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Upon reaching Australia, though, the three Quebeckers gained the dubious distinction of smuggling the largest amount of cocaine into Australia via plane or cruise ship, according to ABC News.

Originally denying any involvement in any drug scheme, they later opted to plead guilty to importing drugs into Australia.

Influencers released after spending years in jail

With cocaine being illegal in the country, the maximum penalties for trafficking controlled drug offences range from 10 years’ imprisonment to life, depending on the amount of product involved, notes Australia’s federal prosecution service.

According to the National Post, Legace was sentenced to seven and a half years in prison and had to serve at least four and a half years before she was able to apply for parole. Roberge also got a jail term of seven-plus years, the Toronto Sun pointed out.

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The former was released from prison in February 2021 and the latter was scheduled for release a few months later in May.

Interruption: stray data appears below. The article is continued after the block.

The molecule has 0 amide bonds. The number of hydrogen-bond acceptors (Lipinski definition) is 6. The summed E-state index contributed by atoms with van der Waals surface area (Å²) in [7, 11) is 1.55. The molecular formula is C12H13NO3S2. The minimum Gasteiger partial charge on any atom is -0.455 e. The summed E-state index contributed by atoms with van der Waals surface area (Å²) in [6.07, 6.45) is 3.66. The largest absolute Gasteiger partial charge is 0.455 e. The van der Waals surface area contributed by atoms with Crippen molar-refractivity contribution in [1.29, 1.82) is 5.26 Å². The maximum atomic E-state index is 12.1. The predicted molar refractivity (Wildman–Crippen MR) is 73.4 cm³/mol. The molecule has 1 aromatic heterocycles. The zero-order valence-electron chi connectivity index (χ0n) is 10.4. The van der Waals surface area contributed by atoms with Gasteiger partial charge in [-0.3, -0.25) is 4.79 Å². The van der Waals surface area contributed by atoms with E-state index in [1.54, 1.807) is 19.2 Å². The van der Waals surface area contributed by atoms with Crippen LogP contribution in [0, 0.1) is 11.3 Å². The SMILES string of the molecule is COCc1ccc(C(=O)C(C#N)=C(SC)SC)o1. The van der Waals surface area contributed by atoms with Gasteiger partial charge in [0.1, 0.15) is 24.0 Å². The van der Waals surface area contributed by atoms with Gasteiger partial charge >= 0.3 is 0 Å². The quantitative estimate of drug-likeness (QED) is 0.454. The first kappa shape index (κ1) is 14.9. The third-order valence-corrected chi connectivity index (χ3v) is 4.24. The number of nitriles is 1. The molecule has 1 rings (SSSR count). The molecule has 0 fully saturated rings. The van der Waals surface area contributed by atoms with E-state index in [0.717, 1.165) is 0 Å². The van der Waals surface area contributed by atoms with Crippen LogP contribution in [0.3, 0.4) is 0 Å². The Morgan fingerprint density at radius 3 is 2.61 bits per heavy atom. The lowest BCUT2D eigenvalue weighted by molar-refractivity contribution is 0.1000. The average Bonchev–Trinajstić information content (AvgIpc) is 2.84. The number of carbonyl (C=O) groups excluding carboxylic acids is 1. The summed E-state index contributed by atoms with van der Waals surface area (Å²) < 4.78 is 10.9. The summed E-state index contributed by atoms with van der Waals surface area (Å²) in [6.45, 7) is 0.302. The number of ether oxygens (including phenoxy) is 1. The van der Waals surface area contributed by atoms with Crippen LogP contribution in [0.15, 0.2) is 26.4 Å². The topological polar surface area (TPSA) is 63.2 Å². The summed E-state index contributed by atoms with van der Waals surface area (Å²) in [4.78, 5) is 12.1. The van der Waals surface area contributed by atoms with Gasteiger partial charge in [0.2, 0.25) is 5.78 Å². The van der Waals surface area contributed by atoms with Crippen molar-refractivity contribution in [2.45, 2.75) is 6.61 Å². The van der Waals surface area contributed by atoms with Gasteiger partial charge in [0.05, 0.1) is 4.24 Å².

The movie feature’s take on the whole experience

Filmed in Montreal and Mexico, Sugar, the Canadian story, with Canadian producers and featuring Canadian actors, is a fictional account of how the Cocaine Cowgirls “find themselves ensnared in a deadly drug-smuggling operation and only have each other to trust as they try to plot a way out.”

“This fascinating story shows the dark side of social media, giving young adult audiences a look at influencer culture in a whole new way,” Nav Saini, head of content for Prime Video Canada, says in the press release.

“We were immediately drawn to this fascinating tale about the allure of social media and the lengths people will go to be liked,” adds Tina Pehme, co-CEO of Sepia Films and Pablo Salzman, president of Connect3 Media.

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CTV News asked Roberge if she ever thought — before the smuggling, her arrest and jail time — that getting caught up in high-end lifestyle would have a price.

“I think with the generation that I lived in back then at 22 years old, but also the generation that’s coming up right now, free things aren’t weird. It’s becoming the norm to be offered trips and being invited to big tables and big restaurants because you’re pretty,” she responded. “It’s going towards looks and the easy way and that’s what I lived in. But I felt like when I came back it was worse.”

Unclear how long it’s been since the private Instagram page featuring a photo of Roberge and Isabelle Lagace was updated, but its message now simply notes: Currently Traveling.

As for Sugar, Prime members in Canada, Australia and New Zealand can watch the film anywhere and anytime on the Prime Video app for smart TVs, mobile devices, Fire TV, Fire TV stick, Fire tablets, Apple TV and stream online.

We’d love to hear from you. Get in touch with feedback and story tips at [email protected]